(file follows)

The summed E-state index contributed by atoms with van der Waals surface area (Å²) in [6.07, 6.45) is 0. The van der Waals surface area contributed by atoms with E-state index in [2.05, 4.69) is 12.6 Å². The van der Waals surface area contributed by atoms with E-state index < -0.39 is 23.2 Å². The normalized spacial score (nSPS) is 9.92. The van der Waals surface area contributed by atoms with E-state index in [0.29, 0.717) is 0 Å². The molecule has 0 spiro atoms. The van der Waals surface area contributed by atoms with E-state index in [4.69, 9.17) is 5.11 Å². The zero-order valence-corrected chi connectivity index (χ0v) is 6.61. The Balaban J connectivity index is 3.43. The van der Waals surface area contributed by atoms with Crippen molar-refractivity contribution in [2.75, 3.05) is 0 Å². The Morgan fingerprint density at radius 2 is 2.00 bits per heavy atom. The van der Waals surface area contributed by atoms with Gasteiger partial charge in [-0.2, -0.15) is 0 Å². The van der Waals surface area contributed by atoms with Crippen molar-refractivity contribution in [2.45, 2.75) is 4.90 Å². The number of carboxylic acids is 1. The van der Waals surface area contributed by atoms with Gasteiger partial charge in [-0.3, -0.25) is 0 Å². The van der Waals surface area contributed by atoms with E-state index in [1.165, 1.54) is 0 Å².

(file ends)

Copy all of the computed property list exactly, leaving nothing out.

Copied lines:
The summed E-state index contributed by atoms with van der Waals surface area (Å²) in [6.07, 6.45) is 0. The van der Waals surface area contributed by atoms with E-state index in [2.05, 4.69) is 12.6 Å². The van der Waals surface area contributed by atoms with E-state index < -0.39 is 23.2 Å². The normalized spacial score (nSPS) is 9.92. The van der Waals surface area contributed by atoms with E-state index in [0.29, 0.717) is 0 Å². The molecule has 0 spiro atoms. The van der Waals surface area contributed by atoms with E-state index in [4.69, 9.17) is 5.11 Å². The zero-order valence-corrected chi connectivity index (χ0v) is 6.61. The Balaban J connectivity index is 3.43. The van der Waals surface area contributed by atoms with Crippen molar-refractivity contribution in [2.75, 3.05) is 0 Å². The Morgan fingerprint density at radius 2 is 2.00 bits per heavy atom. The van der Waals surface area contributed by atoms with Gasteiger partial charge in [-0.2, -0.15) is 0 Å². The van der Waals surface area contributed by atoms with Crippen molar-refractivity contribution in [2.45, 2.75) is 4.90 Å². The number of carboxylic acids is 1. The van der Waals surface area contributed by atoms with Gasteiger partial charge in [-0.3, -0.25) is 0 Å². The van der Waals surface area contributed by atoms with E-state index in [1.165, 1.54) is 0 Å².